It’s something I have written about in past blog posts but just last week we received a call from Mary on this exact issue. Her husband, George, has Alzheimer’s and now needs care at home. She is concerned that as his condition worsens it won’t be long before he needs nursing home care. At $120,000 a year she doesn’t have sufficient income to pay that kind of expense.
A few years ago Mary spoke with her attorney about planning for the possibility of needing Medicaid for George. She wanted to insure that her primary residence and shore home would be protected, that they would not need to be sold and spent down for care. Her attorney told her not to worry. “We’ll transfer George’s interest in the homes to you.” So that’s what they did.
“Unfortunately”, I told Mary, “that is not going to protect the shore property.” That’s because under Medicaid’s division of asset rules, while Mary can keep their primary residence, all other assets, including the second home, are considered “countable” assets. Mary is entitled to keep ½ of those assets but only up to a maximum of $119,220 (the limit in 2015).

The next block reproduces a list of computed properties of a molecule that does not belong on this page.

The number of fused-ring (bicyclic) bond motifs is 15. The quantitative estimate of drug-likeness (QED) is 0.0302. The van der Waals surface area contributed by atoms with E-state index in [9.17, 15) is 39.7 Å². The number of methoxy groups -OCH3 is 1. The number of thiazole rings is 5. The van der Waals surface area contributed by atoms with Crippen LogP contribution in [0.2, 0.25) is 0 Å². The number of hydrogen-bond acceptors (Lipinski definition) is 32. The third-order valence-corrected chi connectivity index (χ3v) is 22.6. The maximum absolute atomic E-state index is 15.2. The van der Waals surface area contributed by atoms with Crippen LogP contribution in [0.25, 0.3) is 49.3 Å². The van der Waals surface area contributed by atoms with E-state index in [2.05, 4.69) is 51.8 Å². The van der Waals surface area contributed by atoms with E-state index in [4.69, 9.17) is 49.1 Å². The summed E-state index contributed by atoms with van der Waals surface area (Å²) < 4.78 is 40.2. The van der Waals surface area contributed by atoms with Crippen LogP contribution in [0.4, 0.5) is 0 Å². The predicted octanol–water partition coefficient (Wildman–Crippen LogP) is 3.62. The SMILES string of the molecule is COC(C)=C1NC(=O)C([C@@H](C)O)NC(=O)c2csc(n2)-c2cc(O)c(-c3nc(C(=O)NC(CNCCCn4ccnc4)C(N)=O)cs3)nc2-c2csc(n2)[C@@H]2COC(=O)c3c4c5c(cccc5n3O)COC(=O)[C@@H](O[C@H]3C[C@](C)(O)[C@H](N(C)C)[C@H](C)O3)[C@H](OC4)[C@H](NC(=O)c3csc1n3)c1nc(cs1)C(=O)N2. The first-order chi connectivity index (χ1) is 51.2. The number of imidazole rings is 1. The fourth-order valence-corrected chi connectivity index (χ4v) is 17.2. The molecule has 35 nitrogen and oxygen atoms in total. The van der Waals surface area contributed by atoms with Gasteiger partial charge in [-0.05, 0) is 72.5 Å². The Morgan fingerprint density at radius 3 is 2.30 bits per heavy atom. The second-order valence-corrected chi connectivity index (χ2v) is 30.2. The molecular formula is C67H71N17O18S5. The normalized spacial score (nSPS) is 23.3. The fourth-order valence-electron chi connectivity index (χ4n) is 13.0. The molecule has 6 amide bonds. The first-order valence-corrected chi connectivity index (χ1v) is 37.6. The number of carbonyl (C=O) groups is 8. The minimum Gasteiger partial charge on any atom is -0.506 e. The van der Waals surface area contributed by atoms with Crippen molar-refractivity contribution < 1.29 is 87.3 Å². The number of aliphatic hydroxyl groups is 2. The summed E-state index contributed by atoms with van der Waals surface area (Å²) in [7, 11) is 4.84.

It’s a common mistake I still see people make all the time. You can’t simply shift everything over to the healthy spouse in order to get the ill spouse’s assets under the $2000 limit to qualify for Medicaid. So, where does that leave Mary? Next week I’ll share that with you.